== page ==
Supporting Actress Smackdown - 1945

The Year is...

And the Smackdowners for the 18th Annual Academy Awards are...

BRAD of Criticlasm & Oh, Well, Just This Once...
KEN of Canadian Ken
of She Blogged by Night
yours truly, STINKYLULU.

1945's Supporting Actresses are...
(Each Smackdowner's comments are arranged according to ascending levels of love. Click on the nominee's name/film to see StinkyLulu's Supporting Actress Sunday review.)

MATT Nobody can deliver a zinger like Eve Arden can, but even this High Priestess of Wisecrack can’t do much with the (mostly) dim quips that come her way, and she’s too brittle (and inconsequential) here to garner much audience empathy.
The role isn't much and the nomination might be an overreach but Arden's empathy in the role of Ida goes far to amplify the humanity of the actress’s signature persona. A “hints of greatness” performance that’s also an essential part of this nearly perfect film.
That most endearing of side-line cynics does her thing here – drolly taking the wind out of other people’s sails. But she’s been worthier of Academy acknowledgment elsewhere i.e. the delightful "My Dream is Yours", where – for once – her dialogue’s almost as good as she is.
Not a showy role, but I'm giving her three hearts just because I love her so much. At her wise-cracking best, you want to see more of her, and she's a welcome break from the seriousness of the proceedings. Don't get the nom, but why question a classic?
An actress as solid and reliable as the characters she plays, no one else could have been Ida. More than just the person the audience identifies with, her performance reveals a multi-layered character that adds depth to the entire film.
TOTAL: 15s

Ann Blyth in Mildred Pierce
BRAD What it lacks in subtlety it makes up in obviousness, which is challenging in a manipulative character who relies on people liking her and doing things for her. Not awful by any means, but she transmits bad girl so blatantly that it almost makes you lose sympathy for Crawford's Mildred because she's so blind.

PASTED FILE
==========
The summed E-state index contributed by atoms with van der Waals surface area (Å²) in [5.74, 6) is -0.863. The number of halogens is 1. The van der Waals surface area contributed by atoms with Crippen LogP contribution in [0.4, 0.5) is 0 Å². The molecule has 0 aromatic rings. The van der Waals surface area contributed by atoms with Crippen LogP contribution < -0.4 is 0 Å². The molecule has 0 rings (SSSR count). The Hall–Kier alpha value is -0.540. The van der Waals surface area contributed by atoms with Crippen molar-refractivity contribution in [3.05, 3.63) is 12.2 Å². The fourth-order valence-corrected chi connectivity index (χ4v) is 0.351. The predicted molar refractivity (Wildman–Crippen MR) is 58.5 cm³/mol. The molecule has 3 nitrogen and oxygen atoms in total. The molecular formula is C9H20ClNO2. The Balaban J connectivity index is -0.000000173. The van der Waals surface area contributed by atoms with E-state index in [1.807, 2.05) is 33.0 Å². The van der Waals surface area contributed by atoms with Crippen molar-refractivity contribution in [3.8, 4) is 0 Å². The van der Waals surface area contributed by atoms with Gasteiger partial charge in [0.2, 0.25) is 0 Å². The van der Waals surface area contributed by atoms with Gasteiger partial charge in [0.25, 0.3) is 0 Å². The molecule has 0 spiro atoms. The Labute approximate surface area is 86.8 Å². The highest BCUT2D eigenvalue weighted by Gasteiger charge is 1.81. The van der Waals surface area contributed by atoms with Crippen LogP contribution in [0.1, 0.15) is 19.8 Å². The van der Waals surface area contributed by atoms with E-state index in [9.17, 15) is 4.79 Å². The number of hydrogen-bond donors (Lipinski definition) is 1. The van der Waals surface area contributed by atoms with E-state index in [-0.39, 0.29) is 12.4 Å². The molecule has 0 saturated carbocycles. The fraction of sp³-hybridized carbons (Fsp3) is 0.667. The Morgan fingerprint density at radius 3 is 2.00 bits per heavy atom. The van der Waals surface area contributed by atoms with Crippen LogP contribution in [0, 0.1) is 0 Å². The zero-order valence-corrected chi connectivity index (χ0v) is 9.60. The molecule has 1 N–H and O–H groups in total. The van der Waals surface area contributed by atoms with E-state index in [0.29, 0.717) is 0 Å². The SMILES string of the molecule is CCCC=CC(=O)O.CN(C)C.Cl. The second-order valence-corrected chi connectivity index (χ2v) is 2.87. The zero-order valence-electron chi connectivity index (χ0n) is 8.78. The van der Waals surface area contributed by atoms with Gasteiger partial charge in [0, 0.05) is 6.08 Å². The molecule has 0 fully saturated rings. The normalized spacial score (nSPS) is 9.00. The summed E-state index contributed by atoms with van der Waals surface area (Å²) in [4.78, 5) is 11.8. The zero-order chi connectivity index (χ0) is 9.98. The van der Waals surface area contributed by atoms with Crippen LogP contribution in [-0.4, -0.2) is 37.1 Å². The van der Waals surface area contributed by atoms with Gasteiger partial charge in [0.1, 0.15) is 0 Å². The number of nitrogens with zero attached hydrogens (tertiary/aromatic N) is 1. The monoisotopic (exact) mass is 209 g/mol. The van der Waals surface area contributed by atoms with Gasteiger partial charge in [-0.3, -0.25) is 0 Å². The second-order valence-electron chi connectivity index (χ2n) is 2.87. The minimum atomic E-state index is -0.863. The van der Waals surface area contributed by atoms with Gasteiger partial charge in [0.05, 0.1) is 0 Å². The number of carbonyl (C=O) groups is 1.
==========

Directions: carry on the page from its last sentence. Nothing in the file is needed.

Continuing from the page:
Blyth is a hoot to watch, an elaborately ornamented bauble of a performance with no depth to its shallowness. But the performance lacks reasoning, an internal integrity or motive for the character’s essential awfulness. A captivating but negligible concoction.
Someone I knew once described Ann Blyth’s prettiness as screwed on a little too tight. Edging into scariness. Which makes her a good physical choice for Veda. The performance – mostly just okay. But she brings a bristling rattle-snake energy to a couple of her confrontation scenes. And I like her coolly sociopathic delivery of "Sorry for the trouble mother … but you know how I am."
Ann Blyth’s monstrously spoiled Veda is a formidable foil for Joan Crawford’s sacrificial Mildred, and her villainy satisfies the movie’s noir-ish requirements. Convincingly, deliciously mean, yet emotionally varied, Blyth gives a very good performance of a very bad seed.
Absolute perfection as the pouty, spoiled daughter. Playing the dangerous dame, she delivers Veda's vicious barbs with pinpoint accuracy, unintentionally revealing herself as being more low-class than the so-called common people she scorns.
TOTAL: 17s